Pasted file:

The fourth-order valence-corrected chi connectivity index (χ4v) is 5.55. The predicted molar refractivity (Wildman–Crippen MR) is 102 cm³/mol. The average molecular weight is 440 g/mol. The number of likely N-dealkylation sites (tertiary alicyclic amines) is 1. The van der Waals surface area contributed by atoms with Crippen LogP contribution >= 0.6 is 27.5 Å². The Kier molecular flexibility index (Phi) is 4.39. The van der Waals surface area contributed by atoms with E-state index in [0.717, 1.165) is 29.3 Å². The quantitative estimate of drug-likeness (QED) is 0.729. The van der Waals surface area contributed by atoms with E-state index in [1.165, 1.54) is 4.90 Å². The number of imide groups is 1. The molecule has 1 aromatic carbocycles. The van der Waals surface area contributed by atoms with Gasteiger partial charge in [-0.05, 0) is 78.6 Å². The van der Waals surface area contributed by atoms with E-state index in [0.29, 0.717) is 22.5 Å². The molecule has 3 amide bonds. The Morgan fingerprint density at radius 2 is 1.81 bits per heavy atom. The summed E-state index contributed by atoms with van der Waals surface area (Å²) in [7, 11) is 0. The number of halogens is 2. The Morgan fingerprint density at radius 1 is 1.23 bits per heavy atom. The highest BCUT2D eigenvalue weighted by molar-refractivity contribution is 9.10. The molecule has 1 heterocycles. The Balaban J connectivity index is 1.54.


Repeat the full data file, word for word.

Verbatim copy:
The fourth-order valence-corrected chi connectivity index (χ4v) is 5.55. The predicted molar refractivity (Wildman–Crippen MR) is 102 cm³/mol. The average molecular weight is 440 g/mol. The number of likely N-dealkylation sites (tertiary alicyclic amines) is 1. The van der Waals surface area contributed by atoms with Crippen LogP contribution >= 0.6 is 27.5 Å². The Kier molecular flexibility index (Phi) is 4.39. The van der Waals surface area contributed by atoms with E-state index in [0.717, 1.165) is 29.3 Å². The quantitative estimate of drug-likeness (QED) is 0.729. The van der Waals surface area contributed by atoms with E-state index in [1.165, 1.54) is 4.90 Å². The number of imide groups is 1. The molecule has 1 aromatic carbocycles. The van der Waals surface area contributed by atoms with Gasteiger partial charge in [-0.05, 0) is 78.6 Å². The van der Waals surface area contributed by atoms with E-state index in [0.29, 0.717) is 22.5 Å². The molecule has 3 amide bonds. The Morgan fingerprint density at radius 2 is 1.81 bits per heavy atom. The summed E-state index contributed by atoms with van der Waals surface area (Å²) in [7, 11) is 0. The number of halogens is 2. The Morgan fingerprint density at radius 1 is 1.23 bits per heavy atom. The highest BCUT2D eigenvalue weighted by molar-refractivity contribution is 9.10. The molecule has 1 heterocycles. The Balaban J connectivity index is 1.54.